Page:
Food Law News - EU - 2007

EFSA News Item, 10 August 2007

PESTICIDES - EFSA advises on acute dietary exposure to pesticides

EFSA has delivered advice on the technique for estimating acute dietary exposure to pesticide residues. This is an important factor in pesticide safety evaluations and is used by the Member States and the European Commission to set EU-wide Maximum Residue Levels (MRLs), the highest concentrations of pesticide residues legally allowed in foods.

To calculate the likely exposure of a person eating a large portion of a certain pesticide-treated food in one day, risk managers use a method known as the International Estimate of Short Term Intake (IESTI). Authorities rely on the IESTI's ability to flag up any risk of consumers exceeding safe levels through acute dietary exposure. Currently, there are discussions at international level about changing the way the IESTI is calculated. The European Commission asked EFSA how conservative the existing calculation is as a basis for ensuring the European population is protected from exceeding safe levels, and what the consequences of changing some of its parameters would be.

EFSA's Panel on plant protection products and their residues (PPR Panel) worked with a large team of experts from the Member States, using data on food consumption, body weight and residues to analyse a range of scenarios for different countries, age groups and pesticides. By applying the current IESTI equation and using monitoring data to calculate protection for national populations, the experts estimated that in all scenarios over 99% of each national population is within safe levels and in most cases over 99.9% The Panel also examined the particular case of individual consumers eating large portions of certain foods containing the highest legal residue levels, focusing on the safety of young children. In most scenarios nearly all the individuals were protected (at least 99%), with a slightly lower level of protection (90-99%) for some pesticide/food combinations. These conservative figures are likely to underestimate true levels of protection since the Panel overestimated dietary intakes and underestimated the level of protection to account for uncertainties arising mainly from limitations in the available data. Changing the variability factor used to account for the uneven distribution of residues in crops-- an important parameter of the IESTI equation-- was found to have little impact on overall protection for whole populations but could affect the level of protection of individual consumers.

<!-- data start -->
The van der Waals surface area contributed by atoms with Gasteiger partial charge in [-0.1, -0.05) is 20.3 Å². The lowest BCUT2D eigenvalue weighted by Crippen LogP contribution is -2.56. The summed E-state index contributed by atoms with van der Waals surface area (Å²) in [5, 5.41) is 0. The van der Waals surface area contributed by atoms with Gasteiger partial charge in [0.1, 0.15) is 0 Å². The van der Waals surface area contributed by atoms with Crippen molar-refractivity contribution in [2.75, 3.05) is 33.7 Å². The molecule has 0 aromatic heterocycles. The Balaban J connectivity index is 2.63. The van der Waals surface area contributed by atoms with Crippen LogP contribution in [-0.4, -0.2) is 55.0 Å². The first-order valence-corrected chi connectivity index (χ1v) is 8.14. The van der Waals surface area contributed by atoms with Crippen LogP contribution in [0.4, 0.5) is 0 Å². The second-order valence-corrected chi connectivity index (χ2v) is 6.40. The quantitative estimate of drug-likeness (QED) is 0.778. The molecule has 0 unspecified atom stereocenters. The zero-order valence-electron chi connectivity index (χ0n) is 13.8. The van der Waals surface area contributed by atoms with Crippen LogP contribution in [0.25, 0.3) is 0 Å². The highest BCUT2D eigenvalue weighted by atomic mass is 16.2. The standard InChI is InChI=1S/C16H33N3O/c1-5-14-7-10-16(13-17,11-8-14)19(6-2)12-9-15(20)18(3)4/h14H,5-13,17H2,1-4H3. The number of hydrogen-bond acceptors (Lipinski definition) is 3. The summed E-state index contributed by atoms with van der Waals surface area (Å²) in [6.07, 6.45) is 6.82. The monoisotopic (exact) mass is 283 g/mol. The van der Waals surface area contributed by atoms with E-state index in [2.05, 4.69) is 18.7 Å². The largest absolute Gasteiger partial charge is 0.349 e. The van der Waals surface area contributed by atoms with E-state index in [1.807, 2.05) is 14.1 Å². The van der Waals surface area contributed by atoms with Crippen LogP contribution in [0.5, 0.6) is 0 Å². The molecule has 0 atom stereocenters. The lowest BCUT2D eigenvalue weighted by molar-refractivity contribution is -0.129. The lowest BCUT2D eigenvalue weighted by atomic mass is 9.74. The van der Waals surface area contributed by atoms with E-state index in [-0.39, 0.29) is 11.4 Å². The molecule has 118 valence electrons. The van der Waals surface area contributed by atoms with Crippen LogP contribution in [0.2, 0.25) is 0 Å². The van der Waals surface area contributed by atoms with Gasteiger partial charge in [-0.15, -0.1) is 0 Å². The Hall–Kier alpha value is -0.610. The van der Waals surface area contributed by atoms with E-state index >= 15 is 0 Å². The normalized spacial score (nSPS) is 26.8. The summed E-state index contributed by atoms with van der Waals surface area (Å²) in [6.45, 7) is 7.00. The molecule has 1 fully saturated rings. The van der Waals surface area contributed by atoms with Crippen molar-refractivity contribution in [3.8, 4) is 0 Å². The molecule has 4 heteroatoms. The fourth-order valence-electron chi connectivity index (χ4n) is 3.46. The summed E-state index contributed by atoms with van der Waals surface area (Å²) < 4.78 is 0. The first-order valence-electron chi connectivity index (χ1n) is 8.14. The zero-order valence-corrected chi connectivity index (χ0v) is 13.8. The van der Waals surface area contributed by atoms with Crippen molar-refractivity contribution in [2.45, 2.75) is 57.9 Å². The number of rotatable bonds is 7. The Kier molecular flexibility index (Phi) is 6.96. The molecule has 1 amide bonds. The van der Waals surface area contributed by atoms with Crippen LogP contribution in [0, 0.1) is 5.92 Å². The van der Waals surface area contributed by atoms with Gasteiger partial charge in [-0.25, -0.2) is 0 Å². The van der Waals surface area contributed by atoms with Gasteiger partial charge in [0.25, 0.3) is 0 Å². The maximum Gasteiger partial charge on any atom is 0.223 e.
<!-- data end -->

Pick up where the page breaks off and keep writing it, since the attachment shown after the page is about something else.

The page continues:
The Panel's results suggest that the IESTI equation is a good tool to assess the safety of individual consumers exposed to maximum legal residue levels through foods, as originally intended. However, the equation would need to be modified, on the basis of substantial research, to reliably assess the level of protection for the entire European population. EFSA's scientific advice has been forwarded to the European Commission, to support the risk management process of deciding on any possible changes to the IESTI calculation as a basis for estimating acute exposure to pesticides residues.

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